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Tuesday, November 1, 2022

Notes - Darasa la Kwanza - AFYA na MAZINGIRA - Sura Zote


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TIE (Tanzania Institute of Education)

Importance of Nose

Your nose is part of your respiratory system. It allows air to enter your body, then filters debris and warms and moistens the air. Your nose gives you a sense of smell and helps shape your appearance. Many common symptoms affect your nose, such as a stuffy nose and nosebleed. Other symptoms may need treatment to keep your nose functioning well.


Air comes into the body through the nose. As it passes over the specialized cells of the olfactory system, the brain recognizes and identifies smells. Hairs in the nose clean the air of foreign particles. As air moves through the nasal passages, it is warmed and humidified before it goes into the lungs.


Here’s a look at what’s in the nose:

When you inhale, air passes through two nostrils. Within, these lead to passageways, separated by cartilage known as the septum, which are further divided up by internal structures called turbinates. Air passes deeper and reaches the nasal cavity, which is located inside your head above the roof of your mouth. It also goes through the sinuses—open spaces in your cheekbones and skull above your eyes.


The lungs are where the complex exchange of oxygen from the air into the blood occurs. First, oxygen-rich air must pass through the nose, which is also your first defense against airborne germs. In fact, it has several functions beyond trapping germs in a sticky fluid called mucus (more on this later), including:


- Trapping tiny particles before they reach the lungs.

- Warming air to body temperature before it gets to your lungs.

- Adding moisture to the air to prevent dry airways.


Sounds fairly simple, doesn’t it? But there’s much more to why these functions are so important. Since they’re closely connected, nose health directly affects lung health, and, in turn, the rest of your body. A stuffy, runny nose can affect your body beyond allergies, a cold, or chest congestion. It truly is the guardian of the lungs, as put by the American Academy of Otolaryngology. Read on to better understand this connection.


Your Nose and Your Health


Turbinates are ridge-like bony structures inside the breathing passages of the nose. Also known as the nasal concha, the long, narrow structures divide the airway into four passages, increasing the surface area through which air can flow. This warms the air as it’s inhaled, heating it to temperatures up to 93°F. The turbinates also maintain a humidity level of 98%, moistening air as it enters the body and helping prevent dehydration as air is exhaled.1


Nose Health and the Impact on Your Lungs

A stuffy nose can lead to mouth breathing, which increases the risk of developing mouth and throat infections and chest congestion. The throat is the direct route to the lungs. Aside from this being the main route for breathing, there is another connection—the nasal-pulmonary reflex.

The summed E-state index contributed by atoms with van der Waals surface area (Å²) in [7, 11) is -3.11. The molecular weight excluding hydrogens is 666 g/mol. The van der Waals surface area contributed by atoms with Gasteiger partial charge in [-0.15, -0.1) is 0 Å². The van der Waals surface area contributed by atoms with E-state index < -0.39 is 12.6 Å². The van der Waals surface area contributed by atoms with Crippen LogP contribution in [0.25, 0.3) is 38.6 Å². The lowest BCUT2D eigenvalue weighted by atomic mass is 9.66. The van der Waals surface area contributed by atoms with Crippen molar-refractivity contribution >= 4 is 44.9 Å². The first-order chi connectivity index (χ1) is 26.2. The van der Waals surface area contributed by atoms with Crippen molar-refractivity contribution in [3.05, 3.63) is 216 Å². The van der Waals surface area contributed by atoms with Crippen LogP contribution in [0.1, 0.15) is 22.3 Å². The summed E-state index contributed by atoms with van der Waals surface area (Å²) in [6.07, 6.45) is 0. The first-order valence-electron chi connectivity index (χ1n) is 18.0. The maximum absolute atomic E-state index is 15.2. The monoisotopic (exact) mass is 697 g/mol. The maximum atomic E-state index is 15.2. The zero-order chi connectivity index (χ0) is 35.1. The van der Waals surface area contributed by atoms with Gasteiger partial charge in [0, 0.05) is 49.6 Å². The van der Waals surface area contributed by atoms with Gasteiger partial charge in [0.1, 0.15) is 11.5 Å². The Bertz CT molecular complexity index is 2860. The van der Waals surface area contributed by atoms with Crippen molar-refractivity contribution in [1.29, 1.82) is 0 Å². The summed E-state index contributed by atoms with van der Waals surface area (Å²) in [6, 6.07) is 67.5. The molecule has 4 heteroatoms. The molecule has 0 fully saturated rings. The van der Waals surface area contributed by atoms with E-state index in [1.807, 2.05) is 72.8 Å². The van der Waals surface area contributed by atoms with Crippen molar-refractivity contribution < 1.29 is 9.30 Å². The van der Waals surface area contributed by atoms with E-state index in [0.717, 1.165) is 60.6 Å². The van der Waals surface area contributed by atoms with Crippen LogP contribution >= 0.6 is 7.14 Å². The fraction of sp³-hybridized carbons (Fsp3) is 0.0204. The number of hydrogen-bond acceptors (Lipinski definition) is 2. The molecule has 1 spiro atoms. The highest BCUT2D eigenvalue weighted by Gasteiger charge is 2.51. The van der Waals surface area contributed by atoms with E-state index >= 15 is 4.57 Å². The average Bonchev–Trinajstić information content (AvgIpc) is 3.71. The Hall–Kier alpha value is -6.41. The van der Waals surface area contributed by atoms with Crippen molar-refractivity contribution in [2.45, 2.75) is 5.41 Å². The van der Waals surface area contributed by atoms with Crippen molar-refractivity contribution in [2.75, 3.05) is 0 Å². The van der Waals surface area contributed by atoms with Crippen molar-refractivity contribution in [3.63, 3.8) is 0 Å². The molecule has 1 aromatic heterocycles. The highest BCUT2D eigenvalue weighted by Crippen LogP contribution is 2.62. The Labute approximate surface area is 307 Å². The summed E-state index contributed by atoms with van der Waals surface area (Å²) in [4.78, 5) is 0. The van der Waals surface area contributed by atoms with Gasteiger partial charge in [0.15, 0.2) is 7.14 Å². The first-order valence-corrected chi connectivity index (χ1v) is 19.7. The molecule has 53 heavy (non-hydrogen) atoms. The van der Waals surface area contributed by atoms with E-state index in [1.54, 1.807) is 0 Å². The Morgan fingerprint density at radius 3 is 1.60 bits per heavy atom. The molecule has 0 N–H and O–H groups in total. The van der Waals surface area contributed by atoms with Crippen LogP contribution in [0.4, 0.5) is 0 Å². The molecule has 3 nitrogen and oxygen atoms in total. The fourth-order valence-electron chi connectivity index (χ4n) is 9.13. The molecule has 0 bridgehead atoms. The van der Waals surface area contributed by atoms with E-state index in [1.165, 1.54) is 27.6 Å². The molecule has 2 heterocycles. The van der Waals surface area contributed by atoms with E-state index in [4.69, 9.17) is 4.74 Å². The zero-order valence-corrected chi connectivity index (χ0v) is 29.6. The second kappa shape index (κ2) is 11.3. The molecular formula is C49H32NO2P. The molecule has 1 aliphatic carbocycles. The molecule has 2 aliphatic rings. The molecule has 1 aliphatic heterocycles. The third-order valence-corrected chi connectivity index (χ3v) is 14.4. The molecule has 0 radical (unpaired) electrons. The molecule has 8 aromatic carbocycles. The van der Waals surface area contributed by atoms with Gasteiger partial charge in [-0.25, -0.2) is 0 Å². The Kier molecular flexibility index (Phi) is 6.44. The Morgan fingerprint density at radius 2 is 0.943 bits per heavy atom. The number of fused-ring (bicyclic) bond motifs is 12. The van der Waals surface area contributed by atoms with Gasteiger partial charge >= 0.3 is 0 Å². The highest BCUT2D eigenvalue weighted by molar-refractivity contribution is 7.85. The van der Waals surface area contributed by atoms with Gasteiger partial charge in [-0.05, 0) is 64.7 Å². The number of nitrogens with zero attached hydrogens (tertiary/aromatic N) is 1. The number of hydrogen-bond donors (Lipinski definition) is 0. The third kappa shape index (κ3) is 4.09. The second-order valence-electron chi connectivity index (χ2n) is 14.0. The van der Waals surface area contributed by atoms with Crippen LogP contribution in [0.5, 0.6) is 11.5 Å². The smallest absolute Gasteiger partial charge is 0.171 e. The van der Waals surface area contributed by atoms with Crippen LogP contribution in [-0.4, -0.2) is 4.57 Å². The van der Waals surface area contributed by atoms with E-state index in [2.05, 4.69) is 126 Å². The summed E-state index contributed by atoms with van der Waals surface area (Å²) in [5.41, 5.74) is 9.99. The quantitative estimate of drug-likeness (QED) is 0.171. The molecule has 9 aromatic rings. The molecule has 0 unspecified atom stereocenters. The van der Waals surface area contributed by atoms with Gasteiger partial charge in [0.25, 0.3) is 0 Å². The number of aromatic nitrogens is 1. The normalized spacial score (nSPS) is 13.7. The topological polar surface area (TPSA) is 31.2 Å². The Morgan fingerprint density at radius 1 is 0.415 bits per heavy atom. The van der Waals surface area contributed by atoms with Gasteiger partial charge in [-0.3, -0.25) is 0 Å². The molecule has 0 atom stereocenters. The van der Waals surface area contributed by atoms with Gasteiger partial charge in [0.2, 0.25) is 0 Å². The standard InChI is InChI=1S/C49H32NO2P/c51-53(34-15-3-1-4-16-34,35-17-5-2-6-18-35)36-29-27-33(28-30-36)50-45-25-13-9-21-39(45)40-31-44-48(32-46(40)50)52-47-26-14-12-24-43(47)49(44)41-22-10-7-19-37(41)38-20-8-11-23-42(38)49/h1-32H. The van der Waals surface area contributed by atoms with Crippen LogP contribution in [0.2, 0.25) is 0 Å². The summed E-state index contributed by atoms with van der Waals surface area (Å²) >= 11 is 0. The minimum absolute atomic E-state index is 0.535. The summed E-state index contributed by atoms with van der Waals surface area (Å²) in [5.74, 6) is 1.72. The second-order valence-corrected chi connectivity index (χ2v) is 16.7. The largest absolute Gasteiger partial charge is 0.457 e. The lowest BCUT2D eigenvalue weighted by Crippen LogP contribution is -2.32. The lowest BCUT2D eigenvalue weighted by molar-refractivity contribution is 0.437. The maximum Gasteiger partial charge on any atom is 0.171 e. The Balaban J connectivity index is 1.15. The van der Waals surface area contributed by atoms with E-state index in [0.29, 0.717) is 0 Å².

This reflex is not unlike tapping your knee and having it move involuntarily. The neural mechanism causes the lungs to close up when your nose does; if the nose opens up, the lungs open and gain more capacity. Some athletes open their noses with nasal strips. It’s possible this may not just enhance breathing but also tap into a neurological response mechanism that affects lung function.


Just like the nasal linings, the bronchial tubes that branch into the lungs from the trachea, or windpipe, are lined with cilia. These create wave-like motions that transport mucus up toward the throat, rather than downward as is the case in the nose and nasal cavity. The mucus, along with dust and germs it carries, can then be coughed up or swallowed.


There are various structures comprising the upper airways and the lungs, which are explained in more detail by the American Lung Association.


The nose and lungs are so interconnected it’s important to recognize conditions that can affect the entire body, which can provide incentives to seek nose congestion relief. Here is a look at a few that are directly related to nose health:


On a microscopic level, the nose plays a vital role in health, as it does on a larger scale. The tissues lining the air passages are covered by mucous-producing cells containing cilia, or hair-like structures that trap particles and help move them toward the throat. Dirt particles trapped are either eliminated through sneezing or directed toward the throat. Here, they can be swallowed (along with mucus) and pass to the stomach instead of the lungs, which are far more sensitive to foreign material.


Without the nose, the body wouldn’t be able to taste food nearly as well. What humans call “taste” is actually a mixture of different sensations. One of the sensations is smell. When food is eaten, the nose smells the food and sends information to the mouth in a process called olfactory referral. This is why those with a cold or other nose condition finds that food lacks flavor.

The nose also plays a role in hearing. The nasopharynx is flanked on either side by eustachian tubes. These tubes connect the nasopharynx to the middle ear. The nasopharynx fills the middle ear with air, equalizing air pressure in the ear with the atmosphere around it, which is an important part of hearing properly, according to the American Rhinologic Society.